Blog : Colorado Rocky Mountain (Tax) High
by Ed Zwirn on February 20th, 2014
Marijuana sales are creating a higher-than-expected buzz for Colorado's tax collectors, according to a budgetary report released Wednesday by that state's governor.
The upshot could well be a nationwide expansion of legalized marijuana, as states finally wake up to the huge amounts of money that illegal dealers are raking in tax free.
Retail sales of the weed, which have been legal for "recreational" purposes since Jan. 1, have far exceeded expectations, making the state's pot sector one of the few retail bright spots in the U.S.
One of the major reasons for the recent weak retail showing in the U.S. is said to be the unseasonable weather. On the other hand, Coloradans are used to snow, and the white stuff did little to dampen desire for the green stuff.
In his budget report, Governor John Hickenlooper estimated that MMJ sales and excise taxes next fiscal year would produce some $98 million, well above a $70 million annual estimate given to voters when they approved the pot taxes last year. This would be derived from a 12.9% sales tax on recreational weed as well as the take from medicinal stuff, which are subject only to the statewide 2.9% sales tax.
The projections are rosier both because many more retail outlets have opened than expected and because the smoke generally is going for much more than the $202 an ounce forecasters guessed last year (Duh!).
About $40 million of the tax proceeds are being spent on the construction of new schools and the remainder on substance abuse and other health problems, along with law enforcement and regulatory oversight.
Significantly, the state's total sales of the product were estimated at about $610 million for next fiscal year. This is the first reliable official estimate of revenues for the marijuana trade, which, being illegal and clandestine throughout the rest of the country, has been difficult to get a handle on.
But it is the good news on the tax front that should give MMJ advocates the most to bong about. For one thing, it means there will probably be no turning back in Colorado (as opposed to the backlash that might have ensued if tax revenues had come in lower than promised in the referendum).
More broadly, any prospect of revenue enhancement tends to go a long way toward ending conservative scruples. The repeal of Prohibition was widely touted as a revenue enhancer for cash-strapped Depression-era state governments. More recently, the success of Las Vegas in filling Nevada coffers has been a lesson well learned by other states and Native American reservations dropping the scruples against gambling which prevailed in an earlier age, as has the proliferation of state (and Mega) lotteries since that time.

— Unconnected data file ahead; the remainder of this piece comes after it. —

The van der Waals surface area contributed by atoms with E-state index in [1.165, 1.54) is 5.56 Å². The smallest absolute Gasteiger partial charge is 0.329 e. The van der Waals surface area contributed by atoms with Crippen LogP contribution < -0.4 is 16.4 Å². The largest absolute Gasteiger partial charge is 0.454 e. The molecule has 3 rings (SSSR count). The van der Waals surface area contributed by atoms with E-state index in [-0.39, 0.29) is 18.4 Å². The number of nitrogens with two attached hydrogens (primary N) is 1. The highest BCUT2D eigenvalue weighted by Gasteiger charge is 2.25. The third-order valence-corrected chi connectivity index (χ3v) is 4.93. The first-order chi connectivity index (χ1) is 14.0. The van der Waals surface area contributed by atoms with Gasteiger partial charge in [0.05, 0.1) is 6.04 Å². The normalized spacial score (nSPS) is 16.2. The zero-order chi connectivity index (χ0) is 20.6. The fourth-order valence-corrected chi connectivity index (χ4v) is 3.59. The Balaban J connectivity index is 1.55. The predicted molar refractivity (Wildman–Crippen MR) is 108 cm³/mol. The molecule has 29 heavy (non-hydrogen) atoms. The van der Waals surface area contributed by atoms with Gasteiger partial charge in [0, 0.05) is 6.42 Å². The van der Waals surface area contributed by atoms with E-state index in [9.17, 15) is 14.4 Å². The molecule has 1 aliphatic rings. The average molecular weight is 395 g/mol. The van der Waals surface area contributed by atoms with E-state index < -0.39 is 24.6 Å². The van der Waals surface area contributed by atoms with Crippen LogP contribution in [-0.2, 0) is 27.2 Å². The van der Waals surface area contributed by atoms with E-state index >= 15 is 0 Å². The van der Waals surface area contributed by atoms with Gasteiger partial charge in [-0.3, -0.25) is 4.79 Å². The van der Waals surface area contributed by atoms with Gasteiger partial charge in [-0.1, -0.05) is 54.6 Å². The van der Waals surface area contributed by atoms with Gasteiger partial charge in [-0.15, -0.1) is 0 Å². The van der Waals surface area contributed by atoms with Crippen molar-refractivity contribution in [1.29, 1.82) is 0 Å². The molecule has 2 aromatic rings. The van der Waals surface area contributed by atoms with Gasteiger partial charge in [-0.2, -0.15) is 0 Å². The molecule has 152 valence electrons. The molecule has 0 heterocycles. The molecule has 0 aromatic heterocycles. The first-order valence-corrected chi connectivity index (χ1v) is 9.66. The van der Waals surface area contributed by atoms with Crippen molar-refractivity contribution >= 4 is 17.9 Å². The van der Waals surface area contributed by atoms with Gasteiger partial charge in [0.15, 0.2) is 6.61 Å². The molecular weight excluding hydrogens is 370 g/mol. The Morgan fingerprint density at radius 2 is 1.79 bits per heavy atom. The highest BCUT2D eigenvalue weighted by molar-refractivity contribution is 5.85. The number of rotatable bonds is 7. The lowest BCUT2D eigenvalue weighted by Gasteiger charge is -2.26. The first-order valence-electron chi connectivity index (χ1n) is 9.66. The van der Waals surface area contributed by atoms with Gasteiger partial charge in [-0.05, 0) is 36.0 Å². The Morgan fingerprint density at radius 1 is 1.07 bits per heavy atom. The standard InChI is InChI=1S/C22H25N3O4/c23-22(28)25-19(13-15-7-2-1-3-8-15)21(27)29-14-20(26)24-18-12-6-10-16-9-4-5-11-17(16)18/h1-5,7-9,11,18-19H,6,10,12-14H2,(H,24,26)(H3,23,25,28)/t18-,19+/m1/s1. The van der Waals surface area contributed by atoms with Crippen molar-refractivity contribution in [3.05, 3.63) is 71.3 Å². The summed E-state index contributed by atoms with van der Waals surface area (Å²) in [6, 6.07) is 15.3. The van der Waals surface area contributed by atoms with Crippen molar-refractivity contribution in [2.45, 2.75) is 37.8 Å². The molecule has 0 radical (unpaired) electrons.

Lotteries have cut into the action received by illegal numbers rackets and the secret floating crap games of Guys and Dolls infamy are now quaint reminders of a bygone era. It remains to be seen whether the shadowy Reefer Man will be totally circumvented by retail outlets, but there are already many penny stock investors betting that this is going to happen soon.
Whether this proves to be the case or not, there is no doubt that the revenues for legal marijuana will be expanding soon. That being said, we are talking about a business activity with ridiculous ease of entry, whether from below (I've heard it is ridiculously easy to grow marijuana at home) or above (think big tobacco).
There are also problems with financing of marijuana companies that would put a crimp on any industry. For one thing, the stuff is still illegal under our progressive federal laws. Banks holding commercial loans on properties that lease to Colorado marijuana businesses say they don't plan to refinance those loans when they come due. Bankers say property used as collateral for those loans theoretically is subject to federal drug-seizure laws, which makes the loans a risk.
Colorado's two largest banks, Wells Fargo Bank and FirstBank, say they won't offer new loans to landowners with preexisting leases with MMJ businesses. And Wells Fargo and Vectra Bank have told commercial loan clients they either have to evict marijuana businesses or seek refinancing elsewhere.
Beyond these difficulties, I eagerly await the day when an aged stoner population throngs to see a Broadway musical in which the protagonists are lovable MJ dealers. I can just see tomorrow's Marlon Brando and his gang of loveable hoods selling nickel bags, tap dancing, inhaling and hiding from loveable, corrupt cops. Guys and Dolls on a high note.
Just make sure you reserve a table at the Carnegie Deli for after the show. I usually down my pastrami and brisket sandwich with a Black Cherry soda, and follow it up with a brownie. It is amazing what a good dose of nostalgia will do for the appetite.
You are reading this old blog entry because we still like to reference it. :-)
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